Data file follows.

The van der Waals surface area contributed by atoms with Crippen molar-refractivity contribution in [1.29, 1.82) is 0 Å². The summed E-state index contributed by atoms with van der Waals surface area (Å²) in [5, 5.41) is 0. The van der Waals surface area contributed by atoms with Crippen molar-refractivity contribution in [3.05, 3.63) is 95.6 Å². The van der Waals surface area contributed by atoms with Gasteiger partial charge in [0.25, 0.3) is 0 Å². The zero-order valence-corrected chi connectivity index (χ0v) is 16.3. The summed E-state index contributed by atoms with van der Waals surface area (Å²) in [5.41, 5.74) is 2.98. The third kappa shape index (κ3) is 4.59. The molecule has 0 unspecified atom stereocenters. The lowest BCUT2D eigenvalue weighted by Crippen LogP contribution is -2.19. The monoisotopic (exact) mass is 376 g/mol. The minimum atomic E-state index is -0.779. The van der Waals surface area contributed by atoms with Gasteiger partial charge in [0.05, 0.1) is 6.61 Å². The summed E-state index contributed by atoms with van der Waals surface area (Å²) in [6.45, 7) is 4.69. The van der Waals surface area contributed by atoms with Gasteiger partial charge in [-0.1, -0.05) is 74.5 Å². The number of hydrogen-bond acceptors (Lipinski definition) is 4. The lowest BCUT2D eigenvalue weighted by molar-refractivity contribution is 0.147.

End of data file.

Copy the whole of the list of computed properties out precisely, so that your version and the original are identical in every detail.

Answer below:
The van der Waals surface area contributed by atoms with Crippen molar-refractivity contribution in [1.29, 1.82) is 0 Å². The summed E-state index contributed by atoms with van der Waals surface area (Å²) in [5, 5.41) is 0. The van der Waals surface area contributed by atoms with Crippen molar-refractivity contribution in [3.05, 3.63) is 95.6 Å². The van der Waals surface area contributed by atoms with Gasteiger partial charge in [0.25, 0.3) is 0 Å². The zero-order valence-corrected chi connectivity index (χ0v) is 16.3. The summed E-state index contributed by atoms with van der Waals surface area (Å²) in [5.41, 5.74) is 2.98. The third kappa shape index (κ3) is 4.59. The molecule has 0 unspecified atom stereocenters. The lowest BCUT2D eigenvalue weighted by Crippen LogP contribution is -2.19. The monoisotopic (exact) mass is 376 g/mol. The minimum atomic E-state index is -0.779. The van der Waals surface area contributed by atoms with Gasteiger partial charge in [0.05, 0.1) is 6.61 Å². The summed E-state index contributed by atoms with van der Waals surface area (Å²) in [6.45, 7) is 4.69. The van der Waals surface area contributed by atoms with Gasteiger partial charge in [-0.1, -0.05) is 74.5 Å². The number of hydrogen-bond acceptors (Lipinski definition) is 4. The lowest BCUT2D eigenvalue weighted by molar-refractivity contribution is 0.147.